The South African Series

Through a Prism of Race and Class: A Look at the Plett Riots

Plettenberg Bay is a coastal town in the Western Cape of South Africa. Though there is no commercial activity driving its economy – beyond tourism and retail – it is home to some of the most fabulously wealthy people in the country. Plett is renown for its laidback vibe, its friendly citizens and pizza. The small city of 20,000 also mirrors a grim reality that defines life in South Africa: a stark contrast in the quality of life between the haves and have-nots.

The N2 highway serves as a physical barrier between two different worlds; one where palatial mansions sit empty for the colder months of the year, awaiting occupancy by their swallowing owners and the other where people live in abject squalor. On winter nights, howling winds are a spooky novelty for the former and signal potential homelessness for the other. Makeshift shacks that house entire families are often blown about by gale force winds. Fires lit to warm inhabitants can spell doom, their flames licking and rendering to ash homes clad with cardboard or stuffed with newspaper. Soon after the anniversary of the wildfires that swept through the Garden Route another inferno burned down dozens of homes and left over 60 people – many of them children – homeless.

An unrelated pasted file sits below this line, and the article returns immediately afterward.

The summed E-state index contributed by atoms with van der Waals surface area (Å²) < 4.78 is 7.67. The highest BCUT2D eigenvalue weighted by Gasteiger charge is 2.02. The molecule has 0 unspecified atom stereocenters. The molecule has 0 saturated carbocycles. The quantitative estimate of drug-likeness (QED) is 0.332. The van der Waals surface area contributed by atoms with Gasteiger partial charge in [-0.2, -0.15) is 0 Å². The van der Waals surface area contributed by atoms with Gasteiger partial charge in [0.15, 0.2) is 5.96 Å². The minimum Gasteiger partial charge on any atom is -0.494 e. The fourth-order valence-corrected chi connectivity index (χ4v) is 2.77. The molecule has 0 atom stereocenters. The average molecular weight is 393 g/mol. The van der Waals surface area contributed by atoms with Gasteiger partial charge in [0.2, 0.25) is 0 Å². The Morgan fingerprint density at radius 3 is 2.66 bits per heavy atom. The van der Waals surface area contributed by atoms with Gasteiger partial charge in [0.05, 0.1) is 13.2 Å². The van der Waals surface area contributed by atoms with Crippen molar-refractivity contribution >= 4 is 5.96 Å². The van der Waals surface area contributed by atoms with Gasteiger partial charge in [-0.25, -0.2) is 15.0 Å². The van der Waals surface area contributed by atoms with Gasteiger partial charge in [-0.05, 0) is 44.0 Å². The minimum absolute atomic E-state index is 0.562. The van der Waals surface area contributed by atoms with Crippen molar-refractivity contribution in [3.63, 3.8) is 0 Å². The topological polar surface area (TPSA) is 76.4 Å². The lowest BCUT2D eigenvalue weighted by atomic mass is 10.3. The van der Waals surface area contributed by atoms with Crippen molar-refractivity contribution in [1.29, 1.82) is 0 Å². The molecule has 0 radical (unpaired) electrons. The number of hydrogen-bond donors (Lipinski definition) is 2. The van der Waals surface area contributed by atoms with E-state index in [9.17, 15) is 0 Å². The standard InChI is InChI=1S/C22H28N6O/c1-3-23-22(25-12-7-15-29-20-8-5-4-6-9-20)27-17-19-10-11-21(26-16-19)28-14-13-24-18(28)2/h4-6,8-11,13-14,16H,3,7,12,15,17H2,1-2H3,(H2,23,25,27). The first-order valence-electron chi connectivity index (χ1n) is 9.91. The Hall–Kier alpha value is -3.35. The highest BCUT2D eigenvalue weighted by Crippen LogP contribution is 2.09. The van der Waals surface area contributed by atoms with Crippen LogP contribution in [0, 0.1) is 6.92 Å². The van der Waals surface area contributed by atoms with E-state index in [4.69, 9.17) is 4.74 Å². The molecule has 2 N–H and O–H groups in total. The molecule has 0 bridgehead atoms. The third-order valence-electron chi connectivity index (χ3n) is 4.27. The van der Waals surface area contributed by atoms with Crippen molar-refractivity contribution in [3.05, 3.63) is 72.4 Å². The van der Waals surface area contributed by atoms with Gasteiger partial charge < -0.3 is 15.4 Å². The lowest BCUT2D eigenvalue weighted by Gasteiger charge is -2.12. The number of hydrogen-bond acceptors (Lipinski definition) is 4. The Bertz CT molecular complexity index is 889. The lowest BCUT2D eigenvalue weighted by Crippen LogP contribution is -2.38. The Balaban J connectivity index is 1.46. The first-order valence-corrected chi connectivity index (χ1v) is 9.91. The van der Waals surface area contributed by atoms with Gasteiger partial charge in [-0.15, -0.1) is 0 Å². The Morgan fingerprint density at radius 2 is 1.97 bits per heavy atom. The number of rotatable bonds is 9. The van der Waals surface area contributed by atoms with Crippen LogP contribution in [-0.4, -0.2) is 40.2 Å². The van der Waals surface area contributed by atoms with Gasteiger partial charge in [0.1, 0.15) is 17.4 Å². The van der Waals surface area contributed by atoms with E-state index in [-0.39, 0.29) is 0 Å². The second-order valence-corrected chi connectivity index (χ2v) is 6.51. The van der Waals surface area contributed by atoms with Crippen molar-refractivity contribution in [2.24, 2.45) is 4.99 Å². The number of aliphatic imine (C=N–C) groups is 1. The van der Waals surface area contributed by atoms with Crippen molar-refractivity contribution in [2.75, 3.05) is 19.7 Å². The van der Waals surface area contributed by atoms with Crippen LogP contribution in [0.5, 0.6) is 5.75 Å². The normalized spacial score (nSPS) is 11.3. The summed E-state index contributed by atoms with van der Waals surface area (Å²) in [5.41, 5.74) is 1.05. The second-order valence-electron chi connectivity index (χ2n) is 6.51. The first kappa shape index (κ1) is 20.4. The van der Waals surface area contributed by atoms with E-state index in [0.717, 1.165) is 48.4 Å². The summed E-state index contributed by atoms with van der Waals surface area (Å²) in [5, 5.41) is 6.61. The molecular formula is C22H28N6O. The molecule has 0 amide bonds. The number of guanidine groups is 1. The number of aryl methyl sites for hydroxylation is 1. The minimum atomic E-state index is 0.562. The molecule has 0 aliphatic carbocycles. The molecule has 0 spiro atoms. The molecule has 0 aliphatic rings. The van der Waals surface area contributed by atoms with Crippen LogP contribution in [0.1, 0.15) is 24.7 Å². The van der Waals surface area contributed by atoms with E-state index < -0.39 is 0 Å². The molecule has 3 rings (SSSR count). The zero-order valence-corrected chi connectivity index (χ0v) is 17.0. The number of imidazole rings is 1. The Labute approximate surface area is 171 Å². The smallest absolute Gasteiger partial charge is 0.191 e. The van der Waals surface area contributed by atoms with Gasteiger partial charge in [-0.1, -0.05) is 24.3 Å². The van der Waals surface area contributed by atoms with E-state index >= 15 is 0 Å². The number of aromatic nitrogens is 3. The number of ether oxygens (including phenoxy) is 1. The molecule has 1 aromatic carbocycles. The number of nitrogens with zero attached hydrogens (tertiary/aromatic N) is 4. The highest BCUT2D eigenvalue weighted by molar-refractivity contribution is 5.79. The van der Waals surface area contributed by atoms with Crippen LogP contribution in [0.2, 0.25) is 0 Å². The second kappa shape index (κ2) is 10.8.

As Plett generally does after such calamities, the community banded together to support the newly homeless, donating used clothes, canned foods, mattresses and books. Such gestures of goodwill are what make the town such an attractive relocation point for people who have chosen to settle here. There is a rhythm to life in South Africa: seasons of plenty (or sufficiency at least) where there is enough work provide for superfluous items during the holidays; church conference season to follow soon after; and protest season when the wells have run dry. These seasons only apply to the poor and disadvantaged classes, those for whom life and economic certainty is most precarious.